29 October 2010

On Imperfection

If Nick Ray is indeed the cinema, as Godard maintains, then we must believe that every muscle in his body belongs to a different element of his films, a different formal concern. And so one is tempted to hypothesize that Nick Ray controlled his opening sequences through the furrowing of his forehead, much as Gloria Grahame could treat a man’s libido like a boomerang through bending her dexterous brows as in A Woman’s Secret.
Being a Ray film, A Woman’s Secret starts with a signature credit sequence, although its value may be lost on those new to the picture. A negative image of a musical score is laid out on a surface as the cast and crew’s names roll by. All we can make out on the sheet are the various notes that comprise a song entitled “Mexican Symphony” by an artist, who, although the name is obscured, we will come to find out is called “Estrellita,” a manufactured name for a manufactured singer. Already a theme of careful control is implied, and reinforced by the following scene’s images. A conductor stands at his podium, behind him hangs a neon “On the Air” sign: this is the interior of a radio studio.

Most critics have pointed out time and again that this scene fails to live up to Nick Ray’s experience in the field of radio – in favoring the auteur over his work they fail to notice the careful arrangement of the scene, the significance of the conductor wagging a baton in front of Susan Caldwell’s face, and the constant machinations of the men in the booth controlling everything from within. From this careful environment of restraint and control comes a dissolve into the home of Marian Washburn, the dominating guardian of Susan/Estrellita – thereby melding an image of the workplace and the home. Marian finishes recording an acetate of the day’s program and turns the machine off after Susan coos, “…And guide him back to me” (In this case, the “him” being the “her” of Marian). From the listlessly bored expression on Marian’s face as she sits down, it seems that she is without meaning sans Estrellita, that she defines herself through Susan’s singing persona, and that the lyric we have just heard sung might as well have been expressed by Marian waiting for Susan.

(One of the eeriest moments in Ray's oeuvre -- Maureen O'Hara looks directly into the camera, acknowledging D.P., director, and audience in one unwitting gesture)

A dissolve takes us to Susan’s entrance but as soon as Marian brings up the day’s broadcast Susan heads for the stairs. The obvious dissatisfaction of the two women with their lives rubs off of one another in a way that readily predicts the legendary staircase scene between Vienna and Emma in Johnny Guitar. Only here the great twist in the dynamic between the two films’ female pairings is that, in the narrative of A Woman’s Secret, the would-be Vienna type has created the supposed Emma type, a female riff on Frankenstein and the golem mythos.

“There’s something I want to talk over with you. Only I don’t mean talk over – I mean tell you…I don’t want any help and I don’t intend to talk it over. It’s just something that I’ve decided to tell you. And I’m going to tell you: I’m tired. I’m tired of everything and everybody and I’m through. I’m through for good.”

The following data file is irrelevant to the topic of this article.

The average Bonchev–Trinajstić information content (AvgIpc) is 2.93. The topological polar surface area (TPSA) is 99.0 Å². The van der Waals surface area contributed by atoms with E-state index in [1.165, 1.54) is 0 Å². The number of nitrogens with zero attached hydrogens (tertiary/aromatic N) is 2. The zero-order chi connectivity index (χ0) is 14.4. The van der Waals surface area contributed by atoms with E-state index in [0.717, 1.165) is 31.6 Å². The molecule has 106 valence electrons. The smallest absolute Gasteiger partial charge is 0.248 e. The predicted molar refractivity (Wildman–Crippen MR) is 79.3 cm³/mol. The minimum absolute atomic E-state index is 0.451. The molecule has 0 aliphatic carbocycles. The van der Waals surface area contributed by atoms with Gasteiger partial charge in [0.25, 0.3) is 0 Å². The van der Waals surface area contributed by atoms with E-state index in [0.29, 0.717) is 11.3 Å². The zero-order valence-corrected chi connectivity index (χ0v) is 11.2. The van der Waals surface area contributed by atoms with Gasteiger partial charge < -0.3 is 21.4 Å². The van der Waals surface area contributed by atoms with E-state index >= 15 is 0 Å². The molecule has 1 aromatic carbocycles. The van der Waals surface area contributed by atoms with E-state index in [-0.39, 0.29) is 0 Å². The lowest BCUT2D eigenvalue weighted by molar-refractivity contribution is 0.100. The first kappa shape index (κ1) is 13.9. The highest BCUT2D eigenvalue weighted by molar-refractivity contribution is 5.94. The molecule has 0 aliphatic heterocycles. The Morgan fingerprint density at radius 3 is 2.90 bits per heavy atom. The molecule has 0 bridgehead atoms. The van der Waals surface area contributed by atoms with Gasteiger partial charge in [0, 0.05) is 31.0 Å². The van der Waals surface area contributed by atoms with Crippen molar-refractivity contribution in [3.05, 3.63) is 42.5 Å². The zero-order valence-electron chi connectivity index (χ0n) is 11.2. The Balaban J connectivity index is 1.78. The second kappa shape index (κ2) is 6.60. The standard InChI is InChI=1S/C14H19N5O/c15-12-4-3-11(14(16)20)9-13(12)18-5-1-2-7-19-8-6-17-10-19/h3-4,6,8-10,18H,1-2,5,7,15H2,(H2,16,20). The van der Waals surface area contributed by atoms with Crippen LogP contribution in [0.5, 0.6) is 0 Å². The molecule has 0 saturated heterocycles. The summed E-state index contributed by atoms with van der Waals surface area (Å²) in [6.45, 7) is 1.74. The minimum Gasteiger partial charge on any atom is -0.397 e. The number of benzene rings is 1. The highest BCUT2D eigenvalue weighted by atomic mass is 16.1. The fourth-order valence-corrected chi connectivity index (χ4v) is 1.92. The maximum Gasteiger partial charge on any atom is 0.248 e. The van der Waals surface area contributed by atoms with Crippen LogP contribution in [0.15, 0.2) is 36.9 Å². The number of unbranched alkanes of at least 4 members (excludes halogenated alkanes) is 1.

So goes Susan’s rant to Marian, a stinging suicide letter that is, like the heart of Ray’s cinema, honest and to the point; a musing on what constitutes decisive action. And since this is Ray the amateur tragedian at play, the emotions of the scene will shift radically throughout, at opposite ends of the spectrum: Susan’s boiling temper peaking until the bottoms drops out and she dashes away despondent, while Marian’s placid concern snaps to an unexpected fury all of a sudden. But the definitive performance of the scene may be Virginia Farmer as the maid Mollie – her comic timing while reacting to the gunshot shows Ray’s mastery in blocking actors against the complex geometry of his scene.

And so, with this gunshot, the film finds its center, a coat rack upon which to hang its jacket. The film’s Rosebud: Why does Marian take the rap for shooting Susan? The convoluted answer involves explaining why Marian would damn herself to save Susan but it’s impossible to figure out and who really cares anyway? A Woman’s Secret is unrivaled as a movie when you don’t focus on the dead weight at its core. I believe that Marian wrongfully confesses so as to create the movie around her, for without her complicity in the shooting there would be no film. The film’s narrative is avant-garde in its approach, from the false flashback to the hospital sequence in which the film’s characters repeatedly explain the plot points to the audience – not that they make any more sense even when explicitly stated. Marian claims she shot Susan so that we might have a reason for this film’s existence; a reason to capture the amazing little sequence where Luke Jordan heads to Algiers to find Susan; a reason to put passing silhouettes in the window frame of the diner where Inspector Fowler and Jordan compare notes; a reason for Mankiewicz’s lightly surreal touches: “That’s a funny thing about cabs – you wait and wait and wait and finally an empty one shows up and somebody’s in it.” Most of all Marian assumes responsibility so that we can have such a beautiful film to save from those who remain indifferent to a cinema of imperfections, a cinema that streams through Nicholas Ray’s arteries.